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Expressive therapies continuum

A diagram of the Expressive Therapies Continuum depicting all four levels of creative functioning, the fourth of which is displayed as a vertical line intersecting, and integrating, the previous three levels.

The expressive therapies continuum (ETC) is a model of creative functioning[1] used in the field of art therapy that is applicable to creative processes both within and outside of an expressive therapeutic setting.[2] The concept was initially proposed and published in 1978 by art therapists Sandra Kagin and Vija Lusebrink, who based the continuum on existing models of human development and information processing.[3]

This schematic model serves to describe and assess an individual's level of creative functioning based on aspects such as the artist's purpose for creating a piece, choice of medium, interaction with the chosen medium, and imagery within the piece. Conversely, it also serves to meet the needs of the client by assisting the art therapist in choosing a developmentally or situationally appropriate activity or art medium.[4] By analyzing an individual's art making process and the resulting artwork using the ETC, art therapists can assess strengths, weaknesses, and disconnect in various levels of a client's cognitive functioning - suggesting or substantiating diagnosis of, or recovery from, a mental health condition.[1]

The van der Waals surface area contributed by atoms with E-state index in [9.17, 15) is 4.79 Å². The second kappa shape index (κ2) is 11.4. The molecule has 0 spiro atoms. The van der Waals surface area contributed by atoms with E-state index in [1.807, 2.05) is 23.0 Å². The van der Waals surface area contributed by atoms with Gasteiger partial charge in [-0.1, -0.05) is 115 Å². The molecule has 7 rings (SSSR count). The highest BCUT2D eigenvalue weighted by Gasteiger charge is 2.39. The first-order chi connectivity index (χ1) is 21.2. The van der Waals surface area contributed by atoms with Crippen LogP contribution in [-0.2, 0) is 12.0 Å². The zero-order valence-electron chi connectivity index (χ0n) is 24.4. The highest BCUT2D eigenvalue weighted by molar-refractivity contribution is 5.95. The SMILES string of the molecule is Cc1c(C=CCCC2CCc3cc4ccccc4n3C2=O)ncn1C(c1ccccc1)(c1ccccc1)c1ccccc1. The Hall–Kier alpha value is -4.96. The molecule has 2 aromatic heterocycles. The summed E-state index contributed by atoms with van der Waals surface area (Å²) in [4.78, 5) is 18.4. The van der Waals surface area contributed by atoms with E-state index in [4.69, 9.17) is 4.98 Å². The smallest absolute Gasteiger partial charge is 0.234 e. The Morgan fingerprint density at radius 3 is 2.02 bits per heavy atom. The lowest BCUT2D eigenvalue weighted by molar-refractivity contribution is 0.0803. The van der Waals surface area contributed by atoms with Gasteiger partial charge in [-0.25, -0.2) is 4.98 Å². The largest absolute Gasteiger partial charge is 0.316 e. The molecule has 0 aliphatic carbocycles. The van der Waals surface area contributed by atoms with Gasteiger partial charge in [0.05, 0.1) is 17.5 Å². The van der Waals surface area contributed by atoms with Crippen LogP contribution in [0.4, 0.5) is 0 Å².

Contents

Levels of functioningEdit

According to Lusebrink:

The first three levels of the ETC reflect three established systems of human information processing: the Kinesthetic/Sensory (K/S level); the Perceptual/Affective (P/A level); and the Cognitive/Symbolic (C/S level) ... The fourth level of the ETC is the Creative level (CR). It is seen as a synthesis of the other three levels of the continuum.[3]

A diagram of the ETC, as pictured in the top right of the page, can be read from left to right and from the bottom, upwards.[2] The model flows in a direction that travels from simple information processing and image formation to increasingly complex thought processes and interactions with the media. Individuals can fluctuate from level to level depending on personal and situational factors. They may also display an integration of all of the first three levels of functioning. This integration indicates that the individual is operating on the fourth and final level of functioning, known as the Creative level. The Creative level both transcends and intersects the prior three levels, in which the individual is either equally incorporating all aspects of the ETC or is able to find a satisfying and meaningful creative experience on one of the three levels alone.

However, an individual cannot wholly operate at both ends of a level, as each level is bipolar.[5] For example, if the individual is more focused on the quick and scribbly movement of a chalk-pastel on paper, then he or she is less focused on the sensory aspects of the media, such as the sound of the chalk against the paper or the powdery feel of chalk in one's hand.

Kinesthetic/Sensory Level (K/S)Edit

As the first level of the ETC, the Kinesthetic/Sensory level is described as a form of preverbal information processing that is "rhythmic, tactile, and sensual".[2] This simple type of interaction with various art media stimulates primal areas of the brain and meets basic expressive needs—all while providing sensory and kinesthetic feedback for the artist.[2] If an individual is operating at the kinesthetic end of the spectrum, he or she may find satisfaction in movement—i.e. pounding at a piece of clay or scribbling frantically with a crayon. In contrast, if the individual is gravitating towards the sensory end of the spectrum, he or she might take more pleasure in the feel of finger-paints or the smell of scented markers.